As I see it, there are two problems here that, while not unique to this group, may be exacerbated for them: Many young people of color who are facing mental health or substance use challenges don’t seek therapy because of the stigma and shame associated with mental illness in their communities. When they do, they…
“Writer Alice Bradley and media technologist and speaker Deanna Zandt launched the League of Awkward Unicorns in November. Bradley and Zandt have been close friends for several years, and both have been diagnosed with depression and anxiety disorders (social anxiety and obsessive-compulsive disorder, respectively). They see the League of Awkward Unicorns as a way to…
So, maybe before you or someone you love, gets into a crisis situation, it would be a good idea to work on this kind of plan with a professional, so that when you really need it, it’s there. Of course, as Kimberly points out, that means we should be able to talk about our struggles and our own risks when it comes to suicidal thoughts in the first place without the fear of being stigmatized.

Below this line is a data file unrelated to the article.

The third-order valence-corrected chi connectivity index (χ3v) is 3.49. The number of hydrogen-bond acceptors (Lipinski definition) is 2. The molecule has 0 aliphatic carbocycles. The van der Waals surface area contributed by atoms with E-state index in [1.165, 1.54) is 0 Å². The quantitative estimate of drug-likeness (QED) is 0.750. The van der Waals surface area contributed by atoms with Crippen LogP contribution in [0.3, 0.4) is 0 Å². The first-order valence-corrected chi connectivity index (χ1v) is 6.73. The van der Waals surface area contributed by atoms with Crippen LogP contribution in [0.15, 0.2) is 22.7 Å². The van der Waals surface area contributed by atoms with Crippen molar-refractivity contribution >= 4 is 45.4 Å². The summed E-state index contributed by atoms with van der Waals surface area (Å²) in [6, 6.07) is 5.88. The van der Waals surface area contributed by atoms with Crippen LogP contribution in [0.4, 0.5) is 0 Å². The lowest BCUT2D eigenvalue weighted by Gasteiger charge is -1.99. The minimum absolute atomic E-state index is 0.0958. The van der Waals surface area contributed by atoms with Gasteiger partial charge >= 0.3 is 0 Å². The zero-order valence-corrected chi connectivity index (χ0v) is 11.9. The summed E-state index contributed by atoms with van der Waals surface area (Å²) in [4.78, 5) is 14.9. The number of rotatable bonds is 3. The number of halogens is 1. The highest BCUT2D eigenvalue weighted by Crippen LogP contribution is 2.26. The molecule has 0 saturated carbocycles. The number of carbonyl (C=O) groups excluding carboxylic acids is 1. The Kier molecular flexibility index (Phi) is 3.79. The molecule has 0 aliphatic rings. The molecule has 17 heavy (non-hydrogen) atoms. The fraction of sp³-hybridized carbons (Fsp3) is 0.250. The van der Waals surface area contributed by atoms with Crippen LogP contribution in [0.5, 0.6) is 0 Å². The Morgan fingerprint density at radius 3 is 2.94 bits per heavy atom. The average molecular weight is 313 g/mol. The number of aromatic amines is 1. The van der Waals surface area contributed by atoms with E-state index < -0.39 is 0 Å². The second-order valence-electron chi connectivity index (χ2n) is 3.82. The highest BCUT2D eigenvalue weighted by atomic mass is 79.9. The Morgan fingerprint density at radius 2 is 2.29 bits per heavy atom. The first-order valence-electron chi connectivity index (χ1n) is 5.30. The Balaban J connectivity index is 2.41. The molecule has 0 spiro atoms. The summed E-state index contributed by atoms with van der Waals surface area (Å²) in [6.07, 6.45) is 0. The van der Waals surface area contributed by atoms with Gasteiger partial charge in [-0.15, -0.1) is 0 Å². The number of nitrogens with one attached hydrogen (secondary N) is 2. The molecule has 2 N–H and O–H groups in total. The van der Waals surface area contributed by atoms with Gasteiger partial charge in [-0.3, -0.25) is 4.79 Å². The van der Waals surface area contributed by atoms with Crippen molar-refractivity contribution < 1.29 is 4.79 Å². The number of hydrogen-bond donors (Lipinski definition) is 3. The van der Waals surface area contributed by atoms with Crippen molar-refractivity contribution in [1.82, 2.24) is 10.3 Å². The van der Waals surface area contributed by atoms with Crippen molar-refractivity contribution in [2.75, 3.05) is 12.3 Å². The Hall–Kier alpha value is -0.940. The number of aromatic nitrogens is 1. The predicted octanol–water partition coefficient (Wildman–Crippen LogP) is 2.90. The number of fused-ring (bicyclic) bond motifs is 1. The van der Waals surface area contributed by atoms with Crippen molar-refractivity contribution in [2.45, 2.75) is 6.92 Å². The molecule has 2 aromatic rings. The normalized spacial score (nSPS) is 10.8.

If you’re not familiar with what it can be like to try and get the proper mental health care in the US you should read this story. However, as you do read it, I need you to understand that this story, as hard as it is, actually represents the better side of the Mental Healthcare system. Ash’s parents have some financial means and expertise to help them navigate the system, even if her Mom had to leave her job. Now imagine what this looks like for someone without those things.
I’ve seen so many examples of people who felt the need to say something to a grieving spouse, child, etc., that they wind up saying something that makes everyone who hears it cringe. There are some good examples of what not to say in the article below, but maybe this sentence is the best thing to remember:
“In the end, the best thing to say when you don’t know what to say is just that. “I don’t know what to say, but I’m here for you.” “